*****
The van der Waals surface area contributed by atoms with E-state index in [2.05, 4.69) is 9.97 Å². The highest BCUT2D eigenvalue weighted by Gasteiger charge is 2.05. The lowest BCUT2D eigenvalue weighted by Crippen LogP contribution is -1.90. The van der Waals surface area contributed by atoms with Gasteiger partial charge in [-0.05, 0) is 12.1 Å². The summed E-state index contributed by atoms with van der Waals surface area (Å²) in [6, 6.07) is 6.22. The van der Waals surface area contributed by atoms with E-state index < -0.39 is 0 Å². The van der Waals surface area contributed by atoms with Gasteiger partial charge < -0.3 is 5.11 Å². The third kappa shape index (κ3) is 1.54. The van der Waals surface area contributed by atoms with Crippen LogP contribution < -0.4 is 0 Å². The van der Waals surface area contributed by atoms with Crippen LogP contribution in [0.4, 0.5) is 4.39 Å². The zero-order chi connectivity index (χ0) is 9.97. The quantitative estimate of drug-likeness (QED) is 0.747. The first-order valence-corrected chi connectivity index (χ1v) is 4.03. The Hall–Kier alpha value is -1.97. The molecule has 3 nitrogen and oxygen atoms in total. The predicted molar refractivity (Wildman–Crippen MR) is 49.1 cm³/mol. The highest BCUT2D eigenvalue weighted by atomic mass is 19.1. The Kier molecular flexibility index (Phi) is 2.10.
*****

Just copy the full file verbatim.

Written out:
The van der Waals surface area contributed by atoms with E-state index in [2.05, 4.69) is 9.97 Å². The highest BCUT2D eigenvalue weighted by Gasteiger charge is 2.05. The lowest BCUT2D eigenvalue weighted by Crippen LogP contribution is -1.90. The van der Waals surface area contributed by atoms with Gasteiger partial charge in [-0.05, 0) is 12.1 Å². The summed E-state index contributed by atoms with van der Waals surface area (Å²) in [6, 6.07) is 6.22. The van der Waals surface area contributed by atoms with E-state index < -0.39 is 0 Å². The van der Waals surface area contributed by atoms with Gasteiger partial charge < -0.3 is 5.11 Å². The third kappa shape index (κ3) is 1.54. The van der Waals surface area contributed by atoms with Crippen LogP contribution < -0.4 is 0 Å². The van der Waals surface area contributed by atoms with Crippen LogP contribution in [0.4, 0.5) is 4.39 Å². The zero-order chi connectivity index (χ0) is 9.97. The quantitative estimate of drug-likeness (QED) is 0.747. The first-order valence-corrected chi connectivity index (χ1v) is 4.03. The Hall–Kier alpha value is -1.97. The molecule has 3 nitrogen and oxygen atoms in total. The predicted molar refractivity (Wildman–Crippen MR) is 49.1 cm³/mol. The highest BCUT2D eigenvalue weighted by atomic mass is 19.1. The Kier molecular flexibility index (Phi) is 2.10.